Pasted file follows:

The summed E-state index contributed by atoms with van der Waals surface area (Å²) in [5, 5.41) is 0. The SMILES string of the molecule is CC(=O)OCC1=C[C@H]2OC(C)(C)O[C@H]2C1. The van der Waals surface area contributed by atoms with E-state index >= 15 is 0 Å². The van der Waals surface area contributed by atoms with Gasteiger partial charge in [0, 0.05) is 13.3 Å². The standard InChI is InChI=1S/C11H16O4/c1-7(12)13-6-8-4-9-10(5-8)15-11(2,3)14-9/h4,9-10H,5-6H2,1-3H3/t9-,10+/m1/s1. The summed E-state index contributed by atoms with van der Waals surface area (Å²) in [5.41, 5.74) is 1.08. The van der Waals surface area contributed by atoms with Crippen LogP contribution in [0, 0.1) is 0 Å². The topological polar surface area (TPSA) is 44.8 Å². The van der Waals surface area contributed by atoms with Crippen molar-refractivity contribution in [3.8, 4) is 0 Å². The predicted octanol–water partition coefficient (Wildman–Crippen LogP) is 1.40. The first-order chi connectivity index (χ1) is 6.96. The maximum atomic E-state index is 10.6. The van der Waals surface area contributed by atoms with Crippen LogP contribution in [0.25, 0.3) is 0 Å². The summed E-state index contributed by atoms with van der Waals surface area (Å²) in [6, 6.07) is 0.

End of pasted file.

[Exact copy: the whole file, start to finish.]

The summed E-state index contributed by atoms with van der Waals surface area (Å²) in [5, 5.41) is 0. The SMILES string of the molecule is CC(=O)OCC1=C[C@H]2OC(C)(C)O[C@H]2C1. The van der Waals surface area contributed by atoms with E-state index >= 15 is 0 Å². The van der Waals surface area contributed by atoms with Gasteiger partial charge in [0, 0.05) is 13.3 Å². The standard InChI is InChI=1S/C11H16O4/c1-7(12)13-6-8-4-9-10(5-8)15-11(2,3)14-9/h4,9-10H,5-6H2,1-3H3/t9-,10+/m1/s1. The summed E-state index contributed by atoms with van der Waals surface area (Å²) in [5.41, 5.74) is 1.08. The van der Waals surface area contributed by atoms with Crippen LogP contribution in [0, 0.1) is 0 Å². The topological polar surface area (TPSA) is 44.8 Å². The van der Waals surface area contributed by atoms with Crippen molar-refractivity contribution in [3.8, 4) is 0 Å². The predicted octanol–water partition coefficient (Wildman–Crippen LogP) is 1.40. The first-order chi connectivity index (χ1) is 6.96. The maximum atomic E-state index is 10.6. The van der Waals surface area contributed by atoms with Crippen LogP contribution in [0.25, 0.3) is 0 Å². The summed E-state index contributed by atoms with van der Waals surface area (Å²) in [6, 6.07) is 0.